ENG 212W Readings in Popular Literature & Culture: “Fictions of Care”
Tuesdays & Thursdays, 1:00-2:15pm (Rich Building 108)
Instructor: Adam P. Newman firstname.lastname@example.org
Office Hours: Tuesdays 2:30-4:00pm, Thursdays 11:15am-12:45pm, and by appointment.
(all Office Hours held in Peet’s Coffee and Tea in Woodruff Library unless otherwise noted)
Conversations about healthcare in contemporary America often focus unilaterally on “health” while leaving the issue of “care” unmentioned. But what exactly do we mean by care? What does it entail? Is it a feeling? A kind of labor? A right? Who does this caring? And why? In this course, we will grapple with the realities of care and caregiving in the United States through an engagement with the fictions we tell about care. We will engage such fictions—including novels, short stories, plays, films, and graphic novels—as windows into the wide array of issues that care can entail and the values we attach to care in different contexts. Major assignments for this course will provide students with multiple opportunities to explore their own disciplinary and personal interests in relation to the topic of care. Texts for this course will include Milos Forman’s film One Flew Over the Cuckoo’s Nest, Susan Nussbaum’s novel Good Kings, Bad Kings and her play No One As Nasty, Sarah Leavitt’s graphic memoir Tangles: Alzheimer’s, My Mother, and Me, as well as various shorter texts and selections from relevant historical and theoretical works.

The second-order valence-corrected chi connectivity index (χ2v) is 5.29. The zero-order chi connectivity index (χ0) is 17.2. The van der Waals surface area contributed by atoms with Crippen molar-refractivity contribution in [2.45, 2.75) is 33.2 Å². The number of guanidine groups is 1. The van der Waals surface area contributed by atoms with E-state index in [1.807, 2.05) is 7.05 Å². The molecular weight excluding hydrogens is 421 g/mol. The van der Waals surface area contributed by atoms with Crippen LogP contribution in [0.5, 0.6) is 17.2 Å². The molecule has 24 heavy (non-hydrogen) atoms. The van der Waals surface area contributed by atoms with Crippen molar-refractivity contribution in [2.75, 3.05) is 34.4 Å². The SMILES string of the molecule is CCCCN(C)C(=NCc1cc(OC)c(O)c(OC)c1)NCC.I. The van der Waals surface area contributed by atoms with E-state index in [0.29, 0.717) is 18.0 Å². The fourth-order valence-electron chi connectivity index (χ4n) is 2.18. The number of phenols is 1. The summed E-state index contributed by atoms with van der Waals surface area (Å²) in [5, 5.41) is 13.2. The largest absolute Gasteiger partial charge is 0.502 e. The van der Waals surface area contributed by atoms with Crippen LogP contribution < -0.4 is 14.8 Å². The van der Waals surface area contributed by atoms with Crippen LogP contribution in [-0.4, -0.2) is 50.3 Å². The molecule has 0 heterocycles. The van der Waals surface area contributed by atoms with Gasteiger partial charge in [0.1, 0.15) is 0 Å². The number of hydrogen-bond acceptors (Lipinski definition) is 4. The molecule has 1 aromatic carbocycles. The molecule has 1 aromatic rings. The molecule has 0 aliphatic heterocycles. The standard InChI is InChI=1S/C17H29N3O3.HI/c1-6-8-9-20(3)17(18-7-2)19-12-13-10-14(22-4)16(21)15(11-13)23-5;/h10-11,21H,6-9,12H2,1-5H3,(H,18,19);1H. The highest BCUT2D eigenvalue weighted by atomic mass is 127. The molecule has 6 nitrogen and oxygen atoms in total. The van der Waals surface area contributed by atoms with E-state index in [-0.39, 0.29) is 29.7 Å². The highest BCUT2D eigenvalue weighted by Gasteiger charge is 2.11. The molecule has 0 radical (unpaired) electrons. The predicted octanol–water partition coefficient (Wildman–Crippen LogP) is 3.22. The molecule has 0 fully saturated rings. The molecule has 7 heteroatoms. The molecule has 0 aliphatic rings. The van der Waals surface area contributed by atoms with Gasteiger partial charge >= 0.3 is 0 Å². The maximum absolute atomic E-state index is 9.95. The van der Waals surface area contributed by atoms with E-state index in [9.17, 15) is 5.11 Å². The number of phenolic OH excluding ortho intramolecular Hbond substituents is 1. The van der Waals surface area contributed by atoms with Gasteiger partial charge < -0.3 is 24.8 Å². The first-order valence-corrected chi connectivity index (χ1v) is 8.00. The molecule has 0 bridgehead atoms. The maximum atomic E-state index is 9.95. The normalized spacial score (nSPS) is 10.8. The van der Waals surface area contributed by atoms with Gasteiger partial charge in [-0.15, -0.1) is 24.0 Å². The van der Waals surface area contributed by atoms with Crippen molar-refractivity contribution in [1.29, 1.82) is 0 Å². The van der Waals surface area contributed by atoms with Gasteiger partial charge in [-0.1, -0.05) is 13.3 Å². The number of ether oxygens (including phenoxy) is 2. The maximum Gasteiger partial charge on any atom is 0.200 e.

All other texts will be provided electronically
Understanding of the diverse social, historical philosophical, and political meanings of care in America and the scholarly discourse around such issues
Understanding of the complex and contingent relationships between caregiving and the contextual factors affecting its provision in America, in particular the social positions of caregivers and care recipients (in regards to race, gender, class, disability) and the environment/social structure in which care is provided (institutional, familial, etc.)
Ability to articulate one’s own interests in and perspectives on care within the framework of pre-existing scholarly conversations on care.
Appreciation of the cultural work performed by fictional representations of care and understanding of its potential impact
Ability to analyze representations of care across a variety of modes and genres (feature film, documentary, novel, play, graphic novel, short stories, poems, memoirs.
Ability to independently research and present representations of care in relation to their respective aesthetic and socio-historical contexts